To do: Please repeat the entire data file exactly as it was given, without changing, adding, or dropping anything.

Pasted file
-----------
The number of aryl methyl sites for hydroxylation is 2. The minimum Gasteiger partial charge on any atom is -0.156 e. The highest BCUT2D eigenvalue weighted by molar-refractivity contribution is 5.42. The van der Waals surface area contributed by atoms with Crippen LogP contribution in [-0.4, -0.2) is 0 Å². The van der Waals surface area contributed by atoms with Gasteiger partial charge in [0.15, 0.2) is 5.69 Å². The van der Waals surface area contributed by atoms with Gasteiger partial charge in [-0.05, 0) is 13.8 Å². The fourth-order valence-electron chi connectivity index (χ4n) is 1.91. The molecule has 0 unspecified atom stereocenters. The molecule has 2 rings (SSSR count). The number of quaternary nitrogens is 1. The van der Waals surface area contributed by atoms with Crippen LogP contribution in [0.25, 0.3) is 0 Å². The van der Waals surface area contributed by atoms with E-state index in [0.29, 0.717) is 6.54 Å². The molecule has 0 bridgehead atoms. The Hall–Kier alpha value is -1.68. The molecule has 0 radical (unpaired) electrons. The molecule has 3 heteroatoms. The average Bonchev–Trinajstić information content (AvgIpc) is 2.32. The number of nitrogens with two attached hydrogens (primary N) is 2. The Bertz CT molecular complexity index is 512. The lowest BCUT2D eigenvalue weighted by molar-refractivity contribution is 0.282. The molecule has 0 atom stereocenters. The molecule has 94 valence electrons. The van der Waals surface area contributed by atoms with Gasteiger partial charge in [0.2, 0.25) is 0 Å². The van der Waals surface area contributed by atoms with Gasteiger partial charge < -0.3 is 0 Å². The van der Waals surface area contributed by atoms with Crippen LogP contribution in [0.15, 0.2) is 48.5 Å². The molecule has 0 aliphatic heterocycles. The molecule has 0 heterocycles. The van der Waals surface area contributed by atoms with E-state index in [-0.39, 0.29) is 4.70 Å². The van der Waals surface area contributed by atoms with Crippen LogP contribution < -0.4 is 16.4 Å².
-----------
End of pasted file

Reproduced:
The number of aryl methyl sites for hydroxylation is 2. The minimum Gasteiger partial charge on any atom is -0.156 e. The highest BCUT2D eigenvalue weighted by molar-refractivity contribution is 5.42. The van der Waals surface area contributed by atoms with Crippen LogP contribution in [-0.4, -0.2) is 0 Å². The van der Waals surface area contributed by atoms with Gasteiger partial charge in [0.15, 0.2) is 5.69 Å². The van der Waals surface area contributed by atoms with Gasteiger partial charge in [-0.05, 0) is 13.8 Å². The fourth-order valence-electron chi connectivity index (χ4n) is 1.91. The molecule has 0 unspecified atom stereocenters. The molecule has 2 rings (SSSR count). The number of quaternary nitrogens is 1. The van der Waals surface area contributed by atoms with Crippen LogP contribution in [0.25, 0.3) is 0 Å². The van der Waals surface area contributed by atoms with E-state index in [0.29, 0.717) is 6.54 Å². The molecule has 0 bridgehead atoms. The Hall–Kier alpha value is -1.68. The molecule has 0 radical (unpaired) electrons. The molecule has 3 heteroatoms. The average Bonchev–Trinajstić information content (AvgIpc) is 2.32. The number of nitrogens with two attached hydrogens (primary N) is 2. The Bertz CT molecular complexity index is 512. The lowest BCUT2D eigenvalue weighted by molar-refractivity contribution is 0.282. The molecule has 0 atom stereocenters. The molecule has 94 valence electrons. The van der Waals surface area contributed by atoms with Gasteiger partial charge in [0.2, 0.25) is 0 Å². The van der Waals surface area contributed by atoms with Gasteiger partial charge < -0.3 is 0 Å². The van der Waals surface area contributed by atoms with Crippen LogP contribution in [0.15, 0.2) is 48.5 Å². The molecule has 0 aliphatic heterocycles. The molecule has 0 heterocycles. The van der Waals surface area contributed by atoms with E-state index in [-0.39, 0.29) is 4.70 Å². The van der Waals surface area contributed by atoms with Crippen LogP contribution < -0.4 is 16.4 Å².